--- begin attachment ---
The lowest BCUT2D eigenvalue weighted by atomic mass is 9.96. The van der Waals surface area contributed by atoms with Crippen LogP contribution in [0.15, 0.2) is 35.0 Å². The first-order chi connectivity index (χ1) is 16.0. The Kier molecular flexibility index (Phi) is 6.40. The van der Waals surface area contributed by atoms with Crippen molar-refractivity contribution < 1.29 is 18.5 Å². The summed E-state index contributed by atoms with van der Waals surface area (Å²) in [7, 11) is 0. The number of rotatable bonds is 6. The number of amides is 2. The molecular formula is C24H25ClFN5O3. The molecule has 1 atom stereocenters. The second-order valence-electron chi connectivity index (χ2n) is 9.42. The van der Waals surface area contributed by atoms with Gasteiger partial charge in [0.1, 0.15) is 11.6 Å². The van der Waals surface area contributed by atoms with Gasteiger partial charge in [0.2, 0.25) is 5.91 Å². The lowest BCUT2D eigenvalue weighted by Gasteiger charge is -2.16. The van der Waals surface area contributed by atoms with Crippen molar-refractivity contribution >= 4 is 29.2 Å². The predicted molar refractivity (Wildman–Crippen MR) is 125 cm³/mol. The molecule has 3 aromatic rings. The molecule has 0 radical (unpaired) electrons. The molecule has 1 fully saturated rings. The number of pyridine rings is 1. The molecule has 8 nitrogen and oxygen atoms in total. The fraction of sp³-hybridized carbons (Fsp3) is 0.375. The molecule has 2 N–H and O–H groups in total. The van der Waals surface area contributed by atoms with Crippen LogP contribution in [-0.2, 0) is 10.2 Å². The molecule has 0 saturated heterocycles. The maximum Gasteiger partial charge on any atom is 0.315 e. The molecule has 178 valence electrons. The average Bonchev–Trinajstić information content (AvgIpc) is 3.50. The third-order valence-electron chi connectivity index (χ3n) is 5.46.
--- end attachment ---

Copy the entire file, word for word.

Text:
The lowest BCUT2D eigenvalue weighted by atomic mass is 9.96. The van der Waals surface area contributed by atoms with Crippen LogP contribution in [0.15, 0.2) is 35.0 Å². The first-order chi connectivity index (χ1) is 16.0. The Kier molecular flexibility index (Phi) is 6.40. The van der Waals surface area contributed by atoms with Crippen molar-refractivity contribution < 1.29 is 18.5 Å². The summed E-state index contributed by atoms with van der Waals surface area (Å²) in [7, 11) is 0. The number of rotatable bonds is 6. The number of amides is 2. The molecular formula is C24H25ClFN5O3. The molecule has 1 atom stereocenters. The second-order valence-electron chi connectivity index (χ2n) is 9.42. The van der Waals surface area contributed by atoms with Gasteiger partial charge in [0.1, 0.15) is 11.6 Å². The van der Waals surface area contributed by atoms with Gasteiger partial charge in [0.2, 0.25) is 5.91 Å². The lowest BCUT2D eigenvalue weighted by Gasteiger charge is -2.16. The van der Waals surface area contributed by atoms with Crippen molar-refractivity contribution >= 4 is 29.2 Å². The predicted molar refractivity (Wildman–Crippen MR) is 125 cm³/mol. The molecule has 3 aromatic rings. The molecule has 0 radical (unpaired) electrons. The molecule has 1 fully saturated rings. The number of pyridine rings is 1. The molecule has 8 nitrogen and oxygen atoms in total. The fraction of sp³-hybridized carbons (Fsp3) is 0.375. The molecule has 2 N–H and O–H groups in total. The van der Waals surface area contributed by atoms with Crippen LogP contribution in [-0.2, 0) is 10.2 Å². The molecule has 0 saturated heterocycles. The maximum Gasteiger partial charge on any atom is 0.315 e. The molecule has 178 valence electrons. The average Bonchev–Trinajstić information content (AvgIpc) is 3.50. The third-order valence-electron chi connectivity index (χ3n) is 5.46.